"We evolved to love the taste of sugars as an infant survival mechanism," says Nestle. "The brain needs sugar to function and carbohydrates are the most efficient source of it."
You love Cheetos because they literally melt in your mouth.
How fast can you eat a bag of Cheetos? Probably pretty quickly. That's because the manufacturers of the puffed corn product have mastered the art of "vanishing caloric density." The Cheeto is extremely light and fluffy, therefore making it easy to rapidly melt in your mouth. Moss discovered that this junk food ploy tricks your brain into thinking you're not eating as many calories, so "you just keep eating it forever."
You love Fruit Loops, popsicles and gummy bears because they are bright and colorful.
Now, of course, that's not the only reason why you love these tasty foods, but their vibrant coloring has been known to play a part. Food companies add color to their products to make them more appealing. Dr. Linda M. Katz, Chief Medical Officer for the FDA’s Center for Food Safety and Applied Nutrition, reports that color additives are incorporated into foods to "enhance colors that occur naturally" and to "provide color to colorless and 'fun' foods" (like popsicles and soda).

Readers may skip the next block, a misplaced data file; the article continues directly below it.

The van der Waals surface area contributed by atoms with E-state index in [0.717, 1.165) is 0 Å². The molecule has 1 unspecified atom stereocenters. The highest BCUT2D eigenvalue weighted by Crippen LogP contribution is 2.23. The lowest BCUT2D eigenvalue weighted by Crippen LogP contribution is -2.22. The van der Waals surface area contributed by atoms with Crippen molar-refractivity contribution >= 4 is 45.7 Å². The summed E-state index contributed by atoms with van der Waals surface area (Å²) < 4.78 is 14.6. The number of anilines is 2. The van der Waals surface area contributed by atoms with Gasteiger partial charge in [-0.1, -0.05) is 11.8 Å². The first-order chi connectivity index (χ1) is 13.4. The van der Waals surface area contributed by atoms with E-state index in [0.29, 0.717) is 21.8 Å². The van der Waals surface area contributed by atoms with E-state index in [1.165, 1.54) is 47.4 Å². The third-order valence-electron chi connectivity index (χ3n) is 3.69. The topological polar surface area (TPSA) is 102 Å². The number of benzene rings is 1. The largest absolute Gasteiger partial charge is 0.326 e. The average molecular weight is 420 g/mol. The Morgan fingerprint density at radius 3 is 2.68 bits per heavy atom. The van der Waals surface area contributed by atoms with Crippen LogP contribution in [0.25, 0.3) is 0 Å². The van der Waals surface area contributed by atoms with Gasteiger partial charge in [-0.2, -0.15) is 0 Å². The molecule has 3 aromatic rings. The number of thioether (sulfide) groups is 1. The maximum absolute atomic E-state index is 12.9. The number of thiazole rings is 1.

"That’s what food companies do to sell foods," says Nestle. "That’s their business. People don’t like eating grey foods."
You love canned sauces because most contain excessive sugar.
When we think of satisfying snack foods, tomato sauce isn't really on the list. But that doesn't mean it's free of the additives that make more typical junk foods more appealing. If you look at the ingredients list on a can of Prego tomato sauce, for example, the second ingredient after tomatoes is sugar, one of the three addictive components of fast food, according to Moss. The New York Times reports that just a half-cup of Prego traditional sauce has about two tablespoons of sugar. That's the same amount of sugar as in two large Oreos. Nestle says the added sugar in canned tomato sauces "makes them taste better and covers up the off metallic taste from the canning process."
But before you head to the kitchen to make your own, note that sugar can be found in canned tomatoes -- a common ingredient in homemade sauce -- in the form of high-fructose corn syrup. If you're craving tomato sauce, you're better off avoiding any kind of tomato product that comes in a can.
You love candy because your body has not adapted to its intense flavor.